For the U.S. Senate, an opportunity to ask the question on the minds of all Americans: When will we have a vaccine?
U.S. Sen. Mitt Romney: “How likely is it, is it extremely likely that we’re going to get a vaccine in a year or two? Is it more likely than not, or is it a long shot?”
Dr. Anthony Fauci, director of the National Institute of Allergy and Infectious Disease, said, “It’s definitely not a long shot, Sen. Romney.”
At least eight COVID-19 vaccines are in clinical development. The furthest along is Moderna’s vaccine, still in phase one trials, though the company says phase two will “begin shortly”.
FDA Commissioner Dr. Steven Hahn and Dr. Anthony Fauci say while phase two, which focuses on how well a vaccine works and how safe it is, is coming, specifics as to when and who would be studied are still unknown.
"I must warn that there's also the possibility of negative consequences with certain vaccines can actually enhance the negative effect of the infection. The big unknown is efficacy. Will it be present or absent? And how durable will it be?" Fauci testified Tuesday to the Senate Committee on Health, Education, Labor, and Pensions.
And while we wait, medical officials are hoping treatments could buy time.
Here are the numbers from the FDA: Right now, researchers are looking into 130 clinical trials for potential COVID-19-related drugs and products. Regulators have already given emergency authorization to 120 medical devices, tests and therapies. The most promising include:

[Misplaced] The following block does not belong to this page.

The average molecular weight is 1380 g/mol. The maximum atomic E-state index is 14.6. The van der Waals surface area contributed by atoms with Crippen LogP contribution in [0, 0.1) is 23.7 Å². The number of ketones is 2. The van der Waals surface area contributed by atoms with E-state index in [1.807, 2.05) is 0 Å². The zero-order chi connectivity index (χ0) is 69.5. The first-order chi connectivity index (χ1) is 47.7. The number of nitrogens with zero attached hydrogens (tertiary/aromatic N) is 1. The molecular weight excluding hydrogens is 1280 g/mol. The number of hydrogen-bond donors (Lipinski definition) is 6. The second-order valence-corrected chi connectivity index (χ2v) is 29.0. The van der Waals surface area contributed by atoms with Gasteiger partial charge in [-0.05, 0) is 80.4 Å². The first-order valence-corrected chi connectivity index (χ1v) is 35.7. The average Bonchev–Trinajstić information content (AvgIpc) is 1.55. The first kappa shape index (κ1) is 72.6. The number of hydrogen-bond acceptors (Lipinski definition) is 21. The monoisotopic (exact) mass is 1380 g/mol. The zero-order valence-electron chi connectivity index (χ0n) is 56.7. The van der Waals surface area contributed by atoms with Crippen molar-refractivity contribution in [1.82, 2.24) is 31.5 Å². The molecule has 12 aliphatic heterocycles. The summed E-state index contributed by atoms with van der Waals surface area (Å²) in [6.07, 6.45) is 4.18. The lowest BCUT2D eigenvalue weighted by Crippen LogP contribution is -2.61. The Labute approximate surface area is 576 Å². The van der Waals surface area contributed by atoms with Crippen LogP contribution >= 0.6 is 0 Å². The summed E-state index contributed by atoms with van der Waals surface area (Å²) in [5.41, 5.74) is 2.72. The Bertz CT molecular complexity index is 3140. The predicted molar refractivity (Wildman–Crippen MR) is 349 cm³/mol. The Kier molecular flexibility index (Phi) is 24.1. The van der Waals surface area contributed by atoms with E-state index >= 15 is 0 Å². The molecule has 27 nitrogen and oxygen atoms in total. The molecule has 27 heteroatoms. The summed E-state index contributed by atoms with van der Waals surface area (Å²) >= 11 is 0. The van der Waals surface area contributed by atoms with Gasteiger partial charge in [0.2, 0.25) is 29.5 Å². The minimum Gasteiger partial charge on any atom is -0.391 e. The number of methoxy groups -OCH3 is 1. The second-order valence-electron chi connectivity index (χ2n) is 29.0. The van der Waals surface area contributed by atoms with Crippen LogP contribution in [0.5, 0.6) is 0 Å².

Convalescent plasma and hyperimmune globulin. They are both blood treatments that rely on taking antibody-rich blood from those who have recovered COVID-19 to treat patients right now, usually those in serious condition in the hospital.
"If the issue is that the young individuals who'd be going back to school would like to have some comfort and that there's a treatment, probably the thing that would be closest to utilization then would likely be passive transfer of convalescent serum," Fauci said.
Monoclonal antibodies. Several pharmaceutical companies and universities are looking into monoclonal antibodies, where scientists hand-pick and clone the strongest antibodies in a lab and then give them to a patient. It could help compensate for a lack of convalescent plasma.
Remdesivir. In early May, the FDA granted emergency authorization for the use of remdesivir, an antiviral medication that blocks the proteins the coronavirus needs to replicate. But drugmaker Gilead Sciences says there’s only enough supply in the world for some 200,000 patients.
"This has to be an evidence-based approach, getting the medical therapeutics, vaccines, remdesivir, whichever it happens to be, the people in need," FDA Commissioner Stephen Hahn said.
Devices. Dozens of devices, from ventilators to ECMO, a blood purification technology, to treat the deadly overload immune response that comes with the most severe cases, have also gained approval. But like many of the other treatments, the focus here is on the most severe patients.